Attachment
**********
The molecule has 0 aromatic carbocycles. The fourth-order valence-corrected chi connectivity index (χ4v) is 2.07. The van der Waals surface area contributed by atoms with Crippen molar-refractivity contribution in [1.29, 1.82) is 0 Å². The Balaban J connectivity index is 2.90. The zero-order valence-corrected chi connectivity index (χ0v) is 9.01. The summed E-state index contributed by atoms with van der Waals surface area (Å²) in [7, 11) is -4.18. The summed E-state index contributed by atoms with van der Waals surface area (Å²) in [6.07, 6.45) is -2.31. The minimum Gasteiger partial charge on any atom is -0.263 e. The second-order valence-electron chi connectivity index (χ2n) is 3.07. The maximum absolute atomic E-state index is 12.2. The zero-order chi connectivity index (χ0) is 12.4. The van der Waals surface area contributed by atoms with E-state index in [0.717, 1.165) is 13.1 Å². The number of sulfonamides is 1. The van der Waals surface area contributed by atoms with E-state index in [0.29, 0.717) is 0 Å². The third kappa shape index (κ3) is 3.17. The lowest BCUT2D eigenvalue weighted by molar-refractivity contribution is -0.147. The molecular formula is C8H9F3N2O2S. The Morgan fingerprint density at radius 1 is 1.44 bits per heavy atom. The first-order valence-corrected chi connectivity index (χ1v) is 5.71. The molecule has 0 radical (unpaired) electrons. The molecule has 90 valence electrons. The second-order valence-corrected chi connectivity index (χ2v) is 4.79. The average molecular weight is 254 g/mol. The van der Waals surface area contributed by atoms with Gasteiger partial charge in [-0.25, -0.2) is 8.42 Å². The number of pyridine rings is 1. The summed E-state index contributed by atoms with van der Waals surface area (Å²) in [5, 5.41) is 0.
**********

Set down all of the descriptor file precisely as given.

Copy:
The molecule has 0 aromatic carbocycles. The fourth-order valence-corrected chi connectivity index (χ4v) is 2.07. The van der Waals surface area contributed by atoms with Crippen molar-refractivity contribution in [1.29, 1.82) is 0 Å². The Balaban J connectivity index is 2.90. The zero-order valence-corrected chi connectivity index (χ0v) is 9.01. The summed E-state index contributed by atoms with van der Waals surface area (Å²) in [7, 11) is -4.18. The summed E-state index contributed by atoms with van der Waals surface area (Å²) in [6.07, 6.45) is -2.31. The minimum Gasteiger partial charge on any atom is -0.263 e. The second-order valence-electron chi connectivity index (χ2n) is 3.07. The maximum absolute atomic E-state index is 12.2. The zero-order chi connectivity index (χ0) is 12.4. The van der Waals surface area contributed by atoms with E-state index in [0.717, 1.165) is 13.1 Å². The number of sulfonamides is 1. The van der Waals surface area contributed by atoms with E-state index in [0.29, 0.717) is 0 Å². The third kappa shape index (κ3) is 3.17. The lowest BCUT2D eigenvalue weighted by molar-refractivity contribution is -0.147. The molecular formula is C8H9F3N2O2S. The Morgan fingerprint density at radius 1 is 1.44 bits per heavy atom. The first-order valence-corrected chi connectivity index (χ1v) is 5.71. The molecule has 0 radical (unpaired) electrons. The molecule has 90 valence electrons. The second-order valence-corrected chi connectivity index (χ2v) is 4.79. The average molecular weight is 254 g/mol. The van der Waals surface area contributed by atoms with Gasteiger partial charge in [-0.25, -0.2) is 8.42 Å². The number of pyridine rings is 1. The summed E-state index contributed by atoms with van der Waals surface area (Å²) in [5, 5.41) is 0.